In suprising news, Saudi Arabia has declared itself 'one of the very first countries which promoted human rights'. Whoever would have thought it.
Women in Saudi Arabia. Photo Credit: Rex.
On the off chance you missed it, the United Nations has publicly criticised Saudi Arabia for its increased use of the death penalty. And Saudi Arabia, unsurprisingly, isn't very impressed. After all, nobody likes to be publicly criticised. Even if they have executed 70 prisoners so far this year (for anybody reading this later down the line, it's currently one and a half weeks into March).
So, much in the style of a Rupaul's Drag Race contestant who's been told off by Michelle Visage for a hurried tuck, Saudi Arabia has fought back.
(Seriously, imagine the following said in the voice of a reality TV star who feels totally misunderstood.)
'Saudi Arabia is one of the very first countries which promoted human rights,' explained Bandar al-Ali, Saudi Arabia’s Minister of Culture and Information. 'Such a support and a commitment to promote and protect human rights is but a duty imposed by the Islamic sharia from which the statutes of my country is derived. My country fights torture in all its physical and moral manifestations through strict legislation and executive measures that are applied on al. [Government procedures code] prohibits any physical or psychological harm to be inflicted on an arrested person. It is also prohibited to subject [the accused person] to torture or degrading treatment.'
And while we'll hold our hands up and confirm we don't know the ins and outs of Saudi Arabia's 'strict legislation', we do know when events make us raise our eyebrows, throw up in our mouths, and / or exclaim 'WHAT THE FUCK'.
So here are nine of them...
IMPOSING PRISON SENTENCES FOR TWEETERS
Who knew 140 characters could wield so much power? But in October 2014, three lawyers - Dr Abdulrahman al-Subaihi, Bander al-Nogaithan and Abdulrahman al-Rumaih all found themselves with eight year long prison sentences, for using social media to vent about the Ministry of Justice.
To put this into perspective, this means everybody in America who has ever used Twitter to make a joke about Donald Drumpf's fingers (or anybody in the UK who likes to comment on Jeremy Hunt's apparently bonkers belief that the sleep deprived save the most lives) would be currently risking imprisonment.
FORBIDDING WOMEN FROM DRIVING
In 2011, a campaign was launched called Women2Drive - in a bid to challenge the ban on women driving. The Saudi Arabian government was not amused, and responded with threats - promising that any woman behind the wheel of a car would face arrest.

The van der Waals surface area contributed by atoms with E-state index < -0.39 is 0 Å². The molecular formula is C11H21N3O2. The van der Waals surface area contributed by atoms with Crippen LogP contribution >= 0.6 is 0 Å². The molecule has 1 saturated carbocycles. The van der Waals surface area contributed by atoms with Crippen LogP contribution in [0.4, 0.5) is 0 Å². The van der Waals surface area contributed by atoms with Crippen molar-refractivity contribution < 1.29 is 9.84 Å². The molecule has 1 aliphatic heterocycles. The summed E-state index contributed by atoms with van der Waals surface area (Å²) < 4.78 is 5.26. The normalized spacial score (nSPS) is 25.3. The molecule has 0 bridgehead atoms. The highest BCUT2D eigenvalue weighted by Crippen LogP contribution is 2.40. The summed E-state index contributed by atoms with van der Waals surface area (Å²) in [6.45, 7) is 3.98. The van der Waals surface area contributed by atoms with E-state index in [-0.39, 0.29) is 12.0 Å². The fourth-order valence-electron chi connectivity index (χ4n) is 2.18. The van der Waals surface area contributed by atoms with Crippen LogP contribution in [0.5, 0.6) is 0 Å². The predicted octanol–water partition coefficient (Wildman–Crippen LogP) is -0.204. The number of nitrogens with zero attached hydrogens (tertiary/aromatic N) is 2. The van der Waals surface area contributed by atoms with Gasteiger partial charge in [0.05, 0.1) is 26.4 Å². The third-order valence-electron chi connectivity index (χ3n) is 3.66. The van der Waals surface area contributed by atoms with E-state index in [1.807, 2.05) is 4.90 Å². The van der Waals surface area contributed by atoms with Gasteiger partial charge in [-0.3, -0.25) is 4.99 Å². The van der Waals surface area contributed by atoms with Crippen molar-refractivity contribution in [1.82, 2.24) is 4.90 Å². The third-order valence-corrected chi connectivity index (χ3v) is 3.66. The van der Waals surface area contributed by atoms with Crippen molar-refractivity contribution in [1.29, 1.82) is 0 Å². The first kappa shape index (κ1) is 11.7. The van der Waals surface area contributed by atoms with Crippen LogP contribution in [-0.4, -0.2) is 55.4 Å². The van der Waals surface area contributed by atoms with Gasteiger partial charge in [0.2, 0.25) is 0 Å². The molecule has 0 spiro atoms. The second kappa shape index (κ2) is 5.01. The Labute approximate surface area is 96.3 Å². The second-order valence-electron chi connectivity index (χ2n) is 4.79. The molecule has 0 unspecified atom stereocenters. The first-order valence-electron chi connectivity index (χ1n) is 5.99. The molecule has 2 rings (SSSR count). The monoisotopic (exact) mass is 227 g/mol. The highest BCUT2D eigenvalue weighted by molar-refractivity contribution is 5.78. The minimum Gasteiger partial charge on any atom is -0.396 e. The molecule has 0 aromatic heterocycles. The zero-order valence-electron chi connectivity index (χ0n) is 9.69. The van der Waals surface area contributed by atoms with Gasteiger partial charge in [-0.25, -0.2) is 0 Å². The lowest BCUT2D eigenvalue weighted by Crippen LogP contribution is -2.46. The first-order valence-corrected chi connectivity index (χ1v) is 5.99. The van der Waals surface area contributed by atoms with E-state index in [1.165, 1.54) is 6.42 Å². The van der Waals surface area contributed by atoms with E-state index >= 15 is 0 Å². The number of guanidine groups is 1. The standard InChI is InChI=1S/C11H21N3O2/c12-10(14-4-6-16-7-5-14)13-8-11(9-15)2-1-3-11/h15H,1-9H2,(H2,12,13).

Guys, in terms of getting things caught in the hinge of a car door / tangled up in an airbag, vaginas should be the least of your worries.
BANNING PARTIES. EVEN RUBBISH ONES.
Public gatherings are completely forbidden in Saudi Arabia. And by public gatherings, we mean all gatherings. Even peaceful protests, and birthdays where your mum invited your whole class at school without asking your permission first.
We're not even going to attempt to be sarcastic about this one, because it just isn't funny. In 2012, a 16 year old called Ali Mohammed al-Nimr was arrested after taking part in a protest - and was sentenced to death by beheading and crucifixion. In 2014, a 17 year old was tortured and forced to sign a blank document - which was later edited to contain a 'confession' of spying. He was refused a lawyer, and sentenced to death by crucifixion. And these are just two examples we've stumbled across. Again, in less than 10 weeks in 2016, 70 individuals were executed by the Saudi government. That's more than one person every day.
It's been revealed that the Saudi Interior Ministry has deported hundreds of thousands of foreign migrants - with thousands of others remaining in detention. A huge percentage of these people were forcibly sent back to countries where they risked violent human rights abuses or life in a war zone.
SELLING OFF GIRLS FOR MARRIAGE
The grand mufti in charge of Saudi Arabia, Sheikh Abdul-Aziz Al Sheikh, has openly declared that he believes girls are ready for marriage at the age of 10 or 12. 'Our mothers and grandmothers got married when they were barely 12. Good upbringing makes a girl ready to perform all marital duties at that age,' he said. In 2013, the country confirmed it would be forbidding marriage under the age of 16... except under certain conditions. Such as if the father wants to sell his daughter off before that.
FORBIDDING VALENTINE'S DAY
In totally WTF news, florists in Saudi Arabia are forbidden from selling red roses on the 14th of Feb, gift shops are forbidden from selling anything heart-shaped, and girls are forbidden from wearing anything red to school. If you break the rules, your shop risks being shut down by the Committee for the Promotion of Virtue and the Prevention of Vice, and female pupils will be sent home from school and forced to change.
(No news on how they feel about Hershey's Kisses.)
YOU CAN'T TRAVEL ALONE - UNTIL YOU'RE 45
To be totally honest, 45 wasn't a birthday we had particularly strong feelings about. But perhaps that's because we don't live in Saudi Arabia, and we live in a country where we're allowed to leave the house without permission from a man.
Yep, until you turn 45, if you want to travel, you need a special form or piece of electronic authorisation signed by a male guardian.
We imagine that the night before your birthday is spent packing a getaway bag.
Unfortunately, Saudi Arabia isn't the only place with terrible laws which target women - but that doesn't excuse its increasingly severe and restrictive legislation.
And to hold its head up and declare itself a country that promotes human rights seems particularly baffling.